The Diaphorm Division of Solectria Inc. has developed a new manufacturing process that takes aim at the high cost of compression molding continuous-fiber-reinforced thermoplastics at low production volumes.
The patent-pending Pressure Diaphorm process relies on a rubber diaphragm to press the molding material over a single-sided mold at low pressures—30 to 45 psi versus 1,000 or more tons for a comparable compression molded part. These single-sided tools can be built from wood, composites, or aluminum. "Tooling that might cost $100,000 or more for a 1,000-ton compression machine could cost as little as $25,000 or less with Diaphorm's process," reports development manager Tyler Johnson.
Without the expense of conventional molds and machines, the process can turn out molded parts that cost 20 to 70% less than comparable compression moldings, at product volumes between 1,000 and 100,000 parts, Johnson estimates.
Diaphorm supplies these custom molded parts in polypropylene, thermoplastic urethanes, and nylons. The company uses common reinforcing fibers, including glass, carbon, and aramid.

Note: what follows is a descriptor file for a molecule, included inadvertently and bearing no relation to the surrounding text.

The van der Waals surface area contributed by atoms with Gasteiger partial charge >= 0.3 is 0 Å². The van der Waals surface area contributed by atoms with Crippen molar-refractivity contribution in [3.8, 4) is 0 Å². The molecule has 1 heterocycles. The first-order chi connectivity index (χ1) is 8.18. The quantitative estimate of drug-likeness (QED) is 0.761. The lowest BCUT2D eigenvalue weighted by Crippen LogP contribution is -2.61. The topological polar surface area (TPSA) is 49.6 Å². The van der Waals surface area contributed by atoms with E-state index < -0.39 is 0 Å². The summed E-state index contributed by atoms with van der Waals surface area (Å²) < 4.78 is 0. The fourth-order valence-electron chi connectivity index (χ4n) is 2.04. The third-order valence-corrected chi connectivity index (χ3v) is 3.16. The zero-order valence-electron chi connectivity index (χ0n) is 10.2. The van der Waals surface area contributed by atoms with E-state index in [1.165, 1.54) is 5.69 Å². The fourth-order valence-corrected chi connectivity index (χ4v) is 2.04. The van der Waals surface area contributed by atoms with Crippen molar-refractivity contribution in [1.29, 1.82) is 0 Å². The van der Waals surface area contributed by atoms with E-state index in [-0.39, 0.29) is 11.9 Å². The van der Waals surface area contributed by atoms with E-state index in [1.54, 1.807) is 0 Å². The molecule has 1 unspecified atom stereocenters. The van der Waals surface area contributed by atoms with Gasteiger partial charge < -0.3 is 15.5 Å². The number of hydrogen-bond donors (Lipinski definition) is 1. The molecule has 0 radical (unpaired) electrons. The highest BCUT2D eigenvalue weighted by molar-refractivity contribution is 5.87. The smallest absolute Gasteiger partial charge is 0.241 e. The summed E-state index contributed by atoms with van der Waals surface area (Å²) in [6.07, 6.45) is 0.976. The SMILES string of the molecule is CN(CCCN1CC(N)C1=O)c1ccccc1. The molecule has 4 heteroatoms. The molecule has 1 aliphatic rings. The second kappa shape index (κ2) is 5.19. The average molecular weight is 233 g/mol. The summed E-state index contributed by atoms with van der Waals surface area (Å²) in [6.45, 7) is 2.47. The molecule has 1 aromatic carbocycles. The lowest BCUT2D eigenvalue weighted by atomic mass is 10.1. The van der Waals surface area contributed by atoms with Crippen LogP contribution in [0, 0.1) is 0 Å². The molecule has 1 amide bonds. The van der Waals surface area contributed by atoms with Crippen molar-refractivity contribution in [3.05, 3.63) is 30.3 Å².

Truchard will be presented the award at the 2014 Golden Mousetrap Awards ceremony during the co-located events Pacific Design & Manufacturing, MD&M West, WestPack, PLASTEC West, Electronics West, ATX West, and AeroCon.
In a bid to boost the viability of lithium-based electric car batteries, a team at Lawrence Berkeley National Laboratory has developed a chemistry that could possibly double an EV’s driving range while cutting its battery cost in half.
For industrial control applications, or even a simple assembly line, that machine can go almost 24/7 without a break. But what happens when the task is a little more complex? That’s where the “smart” machine would come in. The smart machine is one that has some simple (or complex in some cases) processing capability to be able to adapt to changing conditions. Such machines are suited for a host of applications, including automotive, aerospace, defense, medical, computers and electronics, telecommunications, consumer goods, and so on. This discussion will examine what’s possible with smart machines, and what tradeoffs need to be made to implement such a solution.